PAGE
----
As is suggested by much of this discussion, integral thinking provides an excellent approach for moving beyond nationalism. However as is clear from recent disasters such as Trump and Brexit, the political situation in many liberal democracies is headed toward the past rather than the future.

One task we will need to address is that of helping people, many of whom were subjected to very poor educations, to understand better what is actually going on in their world. Given the ability of those with power and resources to use social media to manipulate voting behavior this becomes absolutely crucial.

Excellent episode of The Ken Show on this topic. I appreciated Ken’s straight-forwardness in pointing out that what is needed in order to have a ‘World Federation’ with a ‘regulator,’ is a majority of people worldwide who identify with globalism, and we are so very far from that. So as he says, and as we all hopefully know, it is crucially important to help people tune in to interiors and develop into higher stages/structures of consciousness. It always comes back to this.

I also appreciated his Aikido metaphor–that people move through stages in the martial arts, earning belts for different levels of attainment, and we don’t adjudicate or criticize that. Maybe he has, but I had never heard him use this kind of analogy before. I think it’s very potent in being able to help non-integralists who object to the notion of people being pegged as at different levels of attainment in consciousness. And I think that’s one thing that needs doing–finding ways to better explain and soften, so to speak, the reality of hierarchical growth and development through stages, particularly for greens.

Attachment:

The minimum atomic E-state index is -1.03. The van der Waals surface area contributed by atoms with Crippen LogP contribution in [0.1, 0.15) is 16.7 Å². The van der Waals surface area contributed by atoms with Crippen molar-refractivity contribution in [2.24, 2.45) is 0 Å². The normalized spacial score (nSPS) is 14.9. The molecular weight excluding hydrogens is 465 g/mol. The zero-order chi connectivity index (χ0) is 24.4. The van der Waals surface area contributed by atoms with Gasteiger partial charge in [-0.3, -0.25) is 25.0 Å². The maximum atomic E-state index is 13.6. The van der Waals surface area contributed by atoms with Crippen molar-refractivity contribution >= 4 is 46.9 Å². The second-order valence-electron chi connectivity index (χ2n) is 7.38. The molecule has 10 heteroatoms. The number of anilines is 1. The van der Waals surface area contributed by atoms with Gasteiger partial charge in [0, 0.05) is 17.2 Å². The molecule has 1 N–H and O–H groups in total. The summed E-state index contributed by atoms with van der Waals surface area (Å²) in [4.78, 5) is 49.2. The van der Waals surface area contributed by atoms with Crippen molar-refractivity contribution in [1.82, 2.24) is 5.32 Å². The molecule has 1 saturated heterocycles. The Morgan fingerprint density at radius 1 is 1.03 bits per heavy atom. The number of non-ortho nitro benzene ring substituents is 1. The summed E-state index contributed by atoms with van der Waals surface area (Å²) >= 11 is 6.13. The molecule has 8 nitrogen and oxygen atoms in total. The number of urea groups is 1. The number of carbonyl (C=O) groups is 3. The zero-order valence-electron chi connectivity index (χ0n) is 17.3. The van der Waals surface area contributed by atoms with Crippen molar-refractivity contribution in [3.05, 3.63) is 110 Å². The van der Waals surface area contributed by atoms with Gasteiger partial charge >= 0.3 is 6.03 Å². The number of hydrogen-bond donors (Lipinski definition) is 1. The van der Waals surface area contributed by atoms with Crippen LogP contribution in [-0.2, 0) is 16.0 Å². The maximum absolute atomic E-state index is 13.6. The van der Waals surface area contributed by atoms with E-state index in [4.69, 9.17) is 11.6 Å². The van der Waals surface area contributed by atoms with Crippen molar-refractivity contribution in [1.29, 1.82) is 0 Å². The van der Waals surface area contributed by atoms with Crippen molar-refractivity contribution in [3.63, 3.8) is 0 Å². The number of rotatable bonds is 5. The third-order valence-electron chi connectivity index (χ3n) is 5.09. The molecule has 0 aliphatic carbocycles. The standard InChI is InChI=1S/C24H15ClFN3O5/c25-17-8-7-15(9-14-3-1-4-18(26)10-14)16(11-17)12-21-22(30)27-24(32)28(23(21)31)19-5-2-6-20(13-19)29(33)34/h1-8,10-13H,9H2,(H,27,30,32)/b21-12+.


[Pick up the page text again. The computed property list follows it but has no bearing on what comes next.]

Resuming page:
So much in this conversation; it has stayed with me all week. Reading the NY Times Magazine article “From Arizona to Yemen: The Journey of an American Bomb” by Jeffrey E. Stern (https://www.nytimes.com/2018/12/11/magazine/war-yemen-american-bomb-strike.html), I was really feeling the need for a global regulator “cop.” Anyone who wants an education about the war in Yemen, this is an excellent article, long and wrenching, but to the point. The war in Yemen is not quite 4 years old, and yet, estimates are that 85,000 children under the age of 5 have died in that time from starvation, much of it due to the fact that humanitarian aid (food and medicines) have been blocked from entering the areas where there is dire need. The U.N. has been largely ineffective, and while there is now a ‘cease fire’ in place, why has it taken so long, and how long will it last?

There are plenty of positives in this episode of The Ken Show, including suggestions for how we can help people grow. Given that integralism, according to a recent post by Robb Smith, is a ‘niche community of about 10-20,000 people worldwide’ (paraphrased), it was heartening to hear that the all-important Renaissance was participated in by only about 1,000 people. I didn’t know that. So we’re a much bigger population than those Renaissancers, so there is hope…Even as I have been trying to look “at” rather than “through” my integralism of late, I am so grateful to and for everything and everyone Integral. Thank you bright and vital and loving community; you’re the best!